Refugees: Caught Between Violence and Persecution
This was a different kind of Easter celebration. On April 9, the Viacrucis de Refugiados 2017 set out on its calvary—in this case a journey from Mexico’s southern border northward along the migrant route. Convened by the organization “People without borders” headed by the activist Irineo Mujica, the journey actually started in Tecún Umán, Guatemala.
This viacrucis, or Stations of the Cross, was made up of about 300 migrants, including women and children, who traveled through Mexico, ending up in Mexico City. According to one of its communiqués, its fundamental purpose is “to escape the southern border, which has condemned many people without papers to precarious work, discrimination and the absence of state protection.”
Viacrucis participants speak to the magnitude of the refugee crisis in Central America, a crisis in which people are displaced from their lands and their homes by two types of extreme violence. The first is structural, whereby the most vulnerable populations, primarily Indigenous and Afro-descendant, are stripped of what little they have by megaprojects, mining, tourism, hydroelectric dams, etc. They are frequently left with no viable options for survival.
The second is the criminal violence they face constantly, threatening their lives. The extreme deterioration of living conditions in the countries of the Central American Northern Triangle: Honduras, El Salvador, and Guatemala, has caused the forced displacement of hundreds of thousands of people fleeing not only the cruelty of poverty, but the threat of death from organized crime.
The relevance of this viacrucis isn’t hard to see. They have highlighted the great difficulty people face while attempting to obtain the documents necessary to give them refugee status. They face the excessive waiting times, and most applicants remain stranded, surviving precariously in the border towns until their resources and patience are exhausted – at least 30% give up on the process and continue on their way.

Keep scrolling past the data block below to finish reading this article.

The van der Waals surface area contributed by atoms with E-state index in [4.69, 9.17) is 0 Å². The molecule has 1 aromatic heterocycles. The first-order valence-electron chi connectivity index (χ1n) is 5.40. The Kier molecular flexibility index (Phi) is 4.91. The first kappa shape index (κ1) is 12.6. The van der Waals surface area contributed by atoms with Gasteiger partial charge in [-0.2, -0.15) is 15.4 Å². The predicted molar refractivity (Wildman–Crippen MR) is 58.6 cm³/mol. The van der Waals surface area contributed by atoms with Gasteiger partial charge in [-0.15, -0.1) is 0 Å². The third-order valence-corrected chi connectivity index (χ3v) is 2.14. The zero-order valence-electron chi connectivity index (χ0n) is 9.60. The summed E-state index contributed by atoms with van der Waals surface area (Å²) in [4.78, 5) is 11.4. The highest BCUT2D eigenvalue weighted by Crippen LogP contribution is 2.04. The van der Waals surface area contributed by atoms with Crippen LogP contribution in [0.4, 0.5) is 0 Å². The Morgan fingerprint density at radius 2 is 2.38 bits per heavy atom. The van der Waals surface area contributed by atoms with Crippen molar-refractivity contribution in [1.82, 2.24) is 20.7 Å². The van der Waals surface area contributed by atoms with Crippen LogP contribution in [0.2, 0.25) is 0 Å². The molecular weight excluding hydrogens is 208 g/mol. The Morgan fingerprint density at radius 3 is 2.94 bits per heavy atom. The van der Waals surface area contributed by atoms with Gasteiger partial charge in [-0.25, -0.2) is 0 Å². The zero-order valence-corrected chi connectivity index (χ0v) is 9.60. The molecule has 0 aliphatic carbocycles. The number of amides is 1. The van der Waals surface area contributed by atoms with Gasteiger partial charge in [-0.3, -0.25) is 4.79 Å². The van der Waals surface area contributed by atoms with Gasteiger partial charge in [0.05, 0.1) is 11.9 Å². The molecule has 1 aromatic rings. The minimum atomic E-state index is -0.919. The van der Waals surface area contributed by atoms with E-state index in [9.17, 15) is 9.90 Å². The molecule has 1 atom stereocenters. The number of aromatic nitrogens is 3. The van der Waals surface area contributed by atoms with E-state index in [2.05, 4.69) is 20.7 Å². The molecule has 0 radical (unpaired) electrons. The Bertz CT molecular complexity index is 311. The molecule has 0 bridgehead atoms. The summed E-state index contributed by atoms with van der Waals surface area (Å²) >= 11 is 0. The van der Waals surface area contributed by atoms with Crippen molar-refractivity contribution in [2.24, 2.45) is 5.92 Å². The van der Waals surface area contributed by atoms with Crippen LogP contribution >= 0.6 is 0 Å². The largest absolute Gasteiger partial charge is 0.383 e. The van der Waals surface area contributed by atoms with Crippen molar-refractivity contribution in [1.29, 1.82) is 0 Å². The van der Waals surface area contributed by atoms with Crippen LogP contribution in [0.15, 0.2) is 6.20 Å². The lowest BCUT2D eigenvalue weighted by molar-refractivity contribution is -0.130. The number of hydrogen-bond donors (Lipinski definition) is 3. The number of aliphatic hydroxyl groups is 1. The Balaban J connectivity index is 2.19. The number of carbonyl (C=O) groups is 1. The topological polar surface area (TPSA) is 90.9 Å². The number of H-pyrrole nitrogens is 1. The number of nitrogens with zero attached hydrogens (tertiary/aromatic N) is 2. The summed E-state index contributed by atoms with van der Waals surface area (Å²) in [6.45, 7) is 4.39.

As usual, Mexico has responded with too little, too late. The Law on Refugees and Complementary Protection establishes in article 13 that refugee status will be conferred to any foreigner who is in national territory, under the following assumptions stated in the second and third sections of the law:
- That they have fled their country of origin because their life, security or freedom have been threatened by widespread violence, foreign aggression, internal conflicts, violation of human rights or other circumstances that have seriously disrupted public order, and
III. That due to circumstances that have arisen in their country of origin or as a result of activities carried out during your stay in the national territory, they have legitimate fear of being persecuted for reasons of race, religion, nationality, gender, political opinions, or membership in a particular social group.
In the 1980s, following the arrival of 46,000 Guatemalans on our southern border as a result of that country’s armed conflict, Mexico created the Mexican Commission for Refugee Assistance (COMAR) to “study the problems and needs of the refugee population, and provide protection against repatriation and assistance after recognition of refugee status. ” In 1996, when the armed conflict in Guatemala came to an end, in keeping with to our tradition as a country of refuge, the government of Mexico announced a new provision that offered refugees the possibility of returning to their country or naturalizing as a Mexican citizen and staying permanently stay in Mexico. Additionally, they implemented a program of integration and voluntary repatriation, based on the principle of “No Return.”